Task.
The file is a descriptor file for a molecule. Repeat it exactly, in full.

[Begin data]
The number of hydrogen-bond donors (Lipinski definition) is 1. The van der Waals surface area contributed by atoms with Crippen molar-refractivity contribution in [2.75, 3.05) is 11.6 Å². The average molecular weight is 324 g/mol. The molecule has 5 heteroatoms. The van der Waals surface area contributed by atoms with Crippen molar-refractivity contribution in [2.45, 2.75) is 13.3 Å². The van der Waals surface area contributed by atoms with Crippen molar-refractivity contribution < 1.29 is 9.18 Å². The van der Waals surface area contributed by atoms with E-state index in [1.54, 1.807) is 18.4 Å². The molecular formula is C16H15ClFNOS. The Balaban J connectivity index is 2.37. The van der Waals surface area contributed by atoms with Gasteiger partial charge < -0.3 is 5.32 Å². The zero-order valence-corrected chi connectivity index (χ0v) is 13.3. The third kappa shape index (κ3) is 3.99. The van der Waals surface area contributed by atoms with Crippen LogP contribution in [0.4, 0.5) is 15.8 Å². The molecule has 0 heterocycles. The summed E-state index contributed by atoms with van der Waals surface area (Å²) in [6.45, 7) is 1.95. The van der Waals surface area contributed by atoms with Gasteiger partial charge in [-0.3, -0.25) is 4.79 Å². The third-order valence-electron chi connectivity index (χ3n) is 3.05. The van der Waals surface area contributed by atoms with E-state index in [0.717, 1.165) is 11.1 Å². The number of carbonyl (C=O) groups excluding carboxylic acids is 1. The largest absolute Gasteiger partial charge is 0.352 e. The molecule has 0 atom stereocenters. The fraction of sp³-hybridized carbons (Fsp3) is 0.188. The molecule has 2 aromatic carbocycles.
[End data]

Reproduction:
The number of hydrogen-bond donors (Lipinski definition) is 1. The van der Waals surface area contributed by atoms with Crippen molar-refractivity contribution in [2.75, 3.05) is 11.6 Å². The average molecular weight is 324 g/mol. The molecule has 5 heteroatoms. The van der Waals surface area contributed by atoms with Crippen molar-refractivity contribution in [2.45, 2.75) is 13.3 Å². The van der Waals surface area contributed by atoms with Crippen molar-refractivity contribution < 1.29 is 9.18 Å². The van der Waals surface area contributed by atoms with E-state index in [1.54, 1.807) is 18.4 Å². The molecular formula is C16H15ClFNOS. The Balaban J connectivity index is 2.37. The van der Waals surface area contributed by atoms with Gasteiger partial charge < -0.3 is 5.32 Å². The zero-order valence-corrected chi connectivity index (χ0v) is 13.3. The third kappa shape index (κ3) is 3.99. The van der Waals surface area contributed by atoms with Crippen LogP contribution in [0.4, 0.5) is 15.8 Å². The molecule has 0 heterocycles. The summed E-state index contributed by atoms with van der Waals surface area (Å²) in [6.45, 7) is 1.95. The van der Waals surface area contributed by atoms with Gasteiger partial charge in [-0.3, -0.25) is 4.79 Å². The third-order valence-electron chi connectivity index (χ3n) is 3.05. The van der Waals surface area contributed by atoms with E-state index in [0.717, 1.165) is 11.1 Å². The number of carbonyl (C=O) groups excluding carboxylic acids is 1. The largest absolute Gasteiger partial charge is 0.352 e. The molecule has 0 atom stereocenters. The fraction of sp³-hybridized carbons (Fsp3) is 0.188. The molecule has 2 aromatic carbocycles.